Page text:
NTIA study indicates 5G won’t threaten air travel 

A new study by NTIA has found that 5G service does not pose a serious threat to air travel, as was previously feared by the aviation industry. It turns out that better cell service will not interfere with airplanes as they take off and land, which is excellent news for both wireless and airline customers.

Major airlines had sought to delay AT&T and Verizon’s planned 5G activation at the beginning of this year, believing that 5G service would interfere with airplanes’ altimeters, which measure a plane’s altitude from the ground and are critical to landing in low visibility. Airlines worried that the 5G service the two carriers planned to activate in cell towers near airports would bleed into the radar signals altimeters use during low-visibility landings to produce inaccurate readings. In January, airlines successfully lobbied the Federal Aviation Administration and members of Congress to pressure the carriers into delaying their 5G rollout by more than 18 months.

The NTIA study, however, indicates that these concerns were unfounded. According to the study’s abstract:

“The emission spectra show effective filtering that reduces out-of-band (OoB) 5G emissions in the radalt band by as much as -106 dB below the 5G fundamental, for an upper-bounded OoB 5G power density not exceeding -48.5 dBm/MHz when maximum measurement range was achieved.”

Translation: 5G emissions do not significantly bleed into altimeter radar readings. Researchers found that 5G transmissions stay safely within their assigned frequencies and mostly do not point signals skyward where aircraft operate. While it is true that 5G service has a non-zero effect on airplane navigation – the study found that there is a “low level of unwanted 5G emissions” in frequencies used by altimeters – this was on the fringes of the range of frequencies used by altimeters. Furthermore, FAA rightly advised airlines in June to attach filters to their altimeters to reduce these emissions, which seemed to solve the problem. With that small fix, cell carriers and airlines can peacefully coexist in the C-band.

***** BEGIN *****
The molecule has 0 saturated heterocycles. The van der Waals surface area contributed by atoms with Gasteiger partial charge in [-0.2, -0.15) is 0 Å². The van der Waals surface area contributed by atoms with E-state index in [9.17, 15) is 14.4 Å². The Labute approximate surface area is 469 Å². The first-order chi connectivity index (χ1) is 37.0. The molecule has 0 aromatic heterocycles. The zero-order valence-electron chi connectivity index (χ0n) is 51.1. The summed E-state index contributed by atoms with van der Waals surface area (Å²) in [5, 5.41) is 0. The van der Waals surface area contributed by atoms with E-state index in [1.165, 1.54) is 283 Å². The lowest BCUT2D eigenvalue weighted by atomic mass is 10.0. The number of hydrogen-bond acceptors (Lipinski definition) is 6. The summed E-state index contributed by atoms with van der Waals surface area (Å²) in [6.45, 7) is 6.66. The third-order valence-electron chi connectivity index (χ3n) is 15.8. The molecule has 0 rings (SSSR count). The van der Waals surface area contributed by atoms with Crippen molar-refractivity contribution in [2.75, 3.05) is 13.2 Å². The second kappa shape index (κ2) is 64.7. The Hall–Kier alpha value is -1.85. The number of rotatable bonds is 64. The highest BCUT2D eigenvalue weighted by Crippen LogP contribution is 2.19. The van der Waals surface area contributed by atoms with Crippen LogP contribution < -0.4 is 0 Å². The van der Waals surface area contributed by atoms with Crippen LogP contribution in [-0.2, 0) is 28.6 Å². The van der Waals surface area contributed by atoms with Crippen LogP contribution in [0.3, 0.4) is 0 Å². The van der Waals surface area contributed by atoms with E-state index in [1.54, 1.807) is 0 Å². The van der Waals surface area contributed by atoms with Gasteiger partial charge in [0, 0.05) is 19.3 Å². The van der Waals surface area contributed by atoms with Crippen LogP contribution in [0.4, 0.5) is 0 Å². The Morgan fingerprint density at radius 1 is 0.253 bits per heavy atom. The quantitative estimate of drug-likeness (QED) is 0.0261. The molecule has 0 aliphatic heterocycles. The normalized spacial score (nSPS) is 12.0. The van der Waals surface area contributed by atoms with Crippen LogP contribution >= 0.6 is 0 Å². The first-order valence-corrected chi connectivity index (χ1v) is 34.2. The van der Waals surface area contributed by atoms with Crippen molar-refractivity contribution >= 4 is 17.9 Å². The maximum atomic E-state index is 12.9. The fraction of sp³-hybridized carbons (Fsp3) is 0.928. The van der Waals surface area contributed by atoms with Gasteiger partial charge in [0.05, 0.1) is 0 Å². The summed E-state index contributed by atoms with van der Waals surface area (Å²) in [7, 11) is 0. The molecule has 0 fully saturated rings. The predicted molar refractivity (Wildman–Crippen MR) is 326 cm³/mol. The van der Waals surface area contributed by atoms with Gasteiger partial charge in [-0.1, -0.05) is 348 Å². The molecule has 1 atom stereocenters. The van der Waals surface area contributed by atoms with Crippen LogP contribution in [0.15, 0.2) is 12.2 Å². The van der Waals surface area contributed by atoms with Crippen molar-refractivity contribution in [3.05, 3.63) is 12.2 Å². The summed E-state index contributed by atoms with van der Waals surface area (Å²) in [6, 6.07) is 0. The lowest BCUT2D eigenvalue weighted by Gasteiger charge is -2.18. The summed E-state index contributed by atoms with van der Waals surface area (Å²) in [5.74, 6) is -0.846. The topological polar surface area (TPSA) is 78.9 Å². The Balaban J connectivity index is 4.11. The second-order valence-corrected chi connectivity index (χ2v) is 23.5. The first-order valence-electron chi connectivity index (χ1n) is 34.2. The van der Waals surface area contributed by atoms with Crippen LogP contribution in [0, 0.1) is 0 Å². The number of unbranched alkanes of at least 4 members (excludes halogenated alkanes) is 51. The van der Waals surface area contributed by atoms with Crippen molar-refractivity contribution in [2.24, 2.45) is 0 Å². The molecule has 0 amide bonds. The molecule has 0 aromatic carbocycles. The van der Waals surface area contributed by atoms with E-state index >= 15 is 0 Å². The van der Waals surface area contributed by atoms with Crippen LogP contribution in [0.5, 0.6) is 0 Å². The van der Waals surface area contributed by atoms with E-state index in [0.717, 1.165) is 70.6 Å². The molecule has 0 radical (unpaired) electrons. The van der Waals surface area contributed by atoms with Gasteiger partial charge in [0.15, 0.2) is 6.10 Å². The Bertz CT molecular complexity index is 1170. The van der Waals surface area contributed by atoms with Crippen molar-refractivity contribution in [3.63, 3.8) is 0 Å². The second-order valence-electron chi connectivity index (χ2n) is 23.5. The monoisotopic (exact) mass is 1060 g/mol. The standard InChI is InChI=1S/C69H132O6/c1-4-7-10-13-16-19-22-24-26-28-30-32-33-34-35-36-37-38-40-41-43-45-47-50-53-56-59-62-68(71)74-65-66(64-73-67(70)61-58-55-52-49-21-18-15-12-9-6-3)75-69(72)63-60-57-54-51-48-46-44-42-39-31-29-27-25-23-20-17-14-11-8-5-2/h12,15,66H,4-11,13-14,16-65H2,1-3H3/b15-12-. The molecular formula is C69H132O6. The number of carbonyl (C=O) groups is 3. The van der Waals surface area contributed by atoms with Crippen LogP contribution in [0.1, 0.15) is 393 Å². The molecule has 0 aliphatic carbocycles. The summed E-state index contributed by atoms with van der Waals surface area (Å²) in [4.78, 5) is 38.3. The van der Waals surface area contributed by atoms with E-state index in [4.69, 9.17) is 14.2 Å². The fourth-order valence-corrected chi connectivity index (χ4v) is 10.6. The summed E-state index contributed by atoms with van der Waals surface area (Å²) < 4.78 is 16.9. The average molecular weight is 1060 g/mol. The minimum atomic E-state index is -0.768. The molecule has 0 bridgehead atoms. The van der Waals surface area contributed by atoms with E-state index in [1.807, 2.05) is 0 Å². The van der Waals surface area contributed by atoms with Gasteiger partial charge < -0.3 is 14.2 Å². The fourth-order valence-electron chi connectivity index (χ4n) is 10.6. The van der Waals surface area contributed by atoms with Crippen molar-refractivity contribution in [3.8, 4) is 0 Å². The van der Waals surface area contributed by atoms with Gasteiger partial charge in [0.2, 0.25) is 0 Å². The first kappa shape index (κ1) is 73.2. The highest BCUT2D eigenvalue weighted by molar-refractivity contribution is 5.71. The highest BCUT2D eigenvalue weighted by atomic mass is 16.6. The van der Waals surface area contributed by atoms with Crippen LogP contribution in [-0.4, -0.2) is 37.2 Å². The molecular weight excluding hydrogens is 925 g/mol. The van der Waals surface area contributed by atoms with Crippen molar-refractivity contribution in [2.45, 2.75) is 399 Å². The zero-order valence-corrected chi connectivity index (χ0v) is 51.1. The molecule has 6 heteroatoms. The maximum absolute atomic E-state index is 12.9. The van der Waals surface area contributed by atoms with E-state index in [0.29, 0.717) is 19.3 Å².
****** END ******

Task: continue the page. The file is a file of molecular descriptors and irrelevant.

This study is just the first of a series to test the feasibility of 5G deployment with filtered altimeters, and the issue will not be fully settled until the series is complete. Nonetheless, this report represents a good first step towards addressing the aviation industry’s safety concerns so that the cell industry can proceed with 5G deployment and get more Americans better service. To delay rollout any further will deprive consumers of the best possible service, slow high-speed broadband deployment, and put the United States even farther behind China in the race to 5G.

Read the full report here.